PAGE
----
Coaching Excellence Blog

Five Tips to Encourage Collaboration in Your Business

Building collaborative teams where people work together for a common cause is critical to the success of any business. Collaboration opens the door to innovation. A perfect example of an innovative company with a highly collaborative workforce is Bell Labs. From 1925 to 1980, Bell Labs contributed more to technology than any other company in history. The organization filed for 17,000 patents, which is the equivalent of five patents a day for 50 years.

How did Bell Labs accomplish so much?

The technology giant had a clear vision, mission, and the work culture to support a free environment of “operational genius.” According to Jon Gertner, author of the book, Bell Labs and the Great Age of American Innovation, “Bell Labs combined the best aspects of the academic and corporate worlds, hiring the best and youngest minds, creating a culture and even an architecture that forced employees in different fields to work together. The informal exchange of ideas was part of the innovation process.”

“Most feats of sustained innovation cannot and do not occur in an iconic garage or the workshop of an ingenious inventor. They occur when people of diverse talents, minds-sets, and expertise are brought together, preferably in close physical proximity where they can have frequent meetings and serendipitous encounters,” continued Gertner. “Almost by definition, a single person, or even a single group, could not alone create an innovation. The task was too variegated and involved.”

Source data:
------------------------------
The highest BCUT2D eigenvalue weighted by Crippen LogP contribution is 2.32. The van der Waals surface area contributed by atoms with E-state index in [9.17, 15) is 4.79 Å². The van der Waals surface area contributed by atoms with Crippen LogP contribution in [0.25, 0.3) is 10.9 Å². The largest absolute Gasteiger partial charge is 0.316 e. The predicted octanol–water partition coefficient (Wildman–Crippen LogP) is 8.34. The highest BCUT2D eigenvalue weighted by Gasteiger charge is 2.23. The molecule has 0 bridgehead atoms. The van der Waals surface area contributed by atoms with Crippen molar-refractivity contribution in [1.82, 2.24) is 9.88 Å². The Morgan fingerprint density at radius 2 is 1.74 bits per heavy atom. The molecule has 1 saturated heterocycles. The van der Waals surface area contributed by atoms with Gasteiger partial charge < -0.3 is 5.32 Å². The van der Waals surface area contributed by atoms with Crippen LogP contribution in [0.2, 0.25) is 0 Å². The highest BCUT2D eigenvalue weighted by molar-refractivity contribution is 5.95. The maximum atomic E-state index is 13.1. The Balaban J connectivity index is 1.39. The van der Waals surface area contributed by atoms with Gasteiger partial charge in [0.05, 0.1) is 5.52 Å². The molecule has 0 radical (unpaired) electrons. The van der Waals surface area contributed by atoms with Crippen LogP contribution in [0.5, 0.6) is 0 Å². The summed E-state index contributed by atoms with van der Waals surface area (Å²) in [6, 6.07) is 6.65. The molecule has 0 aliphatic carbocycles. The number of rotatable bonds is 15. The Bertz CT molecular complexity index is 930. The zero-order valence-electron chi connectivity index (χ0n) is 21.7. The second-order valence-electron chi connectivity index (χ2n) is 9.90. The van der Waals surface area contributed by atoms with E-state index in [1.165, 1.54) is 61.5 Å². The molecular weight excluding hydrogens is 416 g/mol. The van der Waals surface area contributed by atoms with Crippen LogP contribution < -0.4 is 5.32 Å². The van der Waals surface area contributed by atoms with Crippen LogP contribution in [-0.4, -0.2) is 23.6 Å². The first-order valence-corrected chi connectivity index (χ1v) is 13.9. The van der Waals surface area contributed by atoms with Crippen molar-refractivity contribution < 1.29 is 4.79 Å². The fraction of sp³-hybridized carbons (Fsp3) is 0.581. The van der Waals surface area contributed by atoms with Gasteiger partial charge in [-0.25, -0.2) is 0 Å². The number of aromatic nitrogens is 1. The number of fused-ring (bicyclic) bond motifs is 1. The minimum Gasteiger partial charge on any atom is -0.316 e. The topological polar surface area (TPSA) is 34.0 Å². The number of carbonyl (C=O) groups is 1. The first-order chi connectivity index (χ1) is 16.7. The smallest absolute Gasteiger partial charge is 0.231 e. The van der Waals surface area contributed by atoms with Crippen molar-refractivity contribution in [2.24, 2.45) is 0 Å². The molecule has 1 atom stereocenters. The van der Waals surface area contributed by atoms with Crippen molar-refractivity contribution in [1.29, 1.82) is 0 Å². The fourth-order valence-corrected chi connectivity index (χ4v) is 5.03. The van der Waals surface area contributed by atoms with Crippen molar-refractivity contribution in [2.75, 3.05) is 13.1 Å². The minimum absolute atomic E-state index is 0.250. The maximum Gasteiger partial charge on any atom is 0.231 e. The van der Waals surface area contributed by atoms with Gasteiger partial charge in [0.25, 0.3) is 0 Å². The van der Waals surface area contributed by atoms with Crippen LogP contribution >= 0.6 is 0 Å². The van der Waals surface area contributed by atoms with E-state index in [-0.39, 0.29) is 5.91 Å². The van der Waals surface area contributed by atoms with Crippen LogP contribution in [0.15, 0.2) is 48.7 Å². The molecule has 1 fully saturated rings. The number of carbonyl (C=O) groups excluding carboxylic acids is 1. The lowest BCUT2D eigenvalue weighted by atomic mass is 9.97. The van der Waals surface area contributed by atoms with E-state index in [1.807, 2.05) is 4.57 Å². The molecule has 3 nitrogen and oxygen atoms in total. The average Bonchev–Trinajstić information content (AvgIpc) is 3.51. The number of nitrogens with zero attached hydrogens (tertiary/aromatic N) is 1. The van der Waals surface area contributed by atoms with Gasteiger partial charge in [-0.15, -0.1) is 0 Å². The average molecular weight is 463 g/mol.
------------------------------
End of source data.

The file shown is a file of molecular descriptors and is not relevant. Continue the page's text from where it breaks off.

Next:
So, how can you foster collaboration in your workforce?

Here are five tips:

  1. Clearly define and communicate your company’s goals, objectives, and expectations. Ensure that each person knows their role and how important it is to the team and the company.
  2. Create a workspace that encourages people to talk to one another. Either an open office environment or one that has areas designed for employees to talk one-on-one or in groups.
  3. Focus on communicating in person. Persuade people to get up and meet with someone instead of sending e-mails back and forth. Have frequent team meetings to keep everyone updated on projects as well as future initiatives.
  4. Develop an open door culture. Urge everyone to share their ideas – without fear or judgement – regardless of their position at the company. Invite people to question how and why something is being done in a particular way. Listen and implement suggestions that resonate with staff.
  5. Promote socialization. People naturally support people that they care about. Employees need to get to know one another on a personal level to form a good relationship. Encourage employees to have lunch together and host company outings such as a baseball game, family picnic, or a charitable event.

Michael Jordan once said, “There is no ‘I’ in team but there is in win.” Having a collaborative workforce is a win-win for the company and its employees.

Zackarie Lemelle
Managing Partner, Leadership Engagement Services
Institute for Professional Excellence in Coaching (iPEC)

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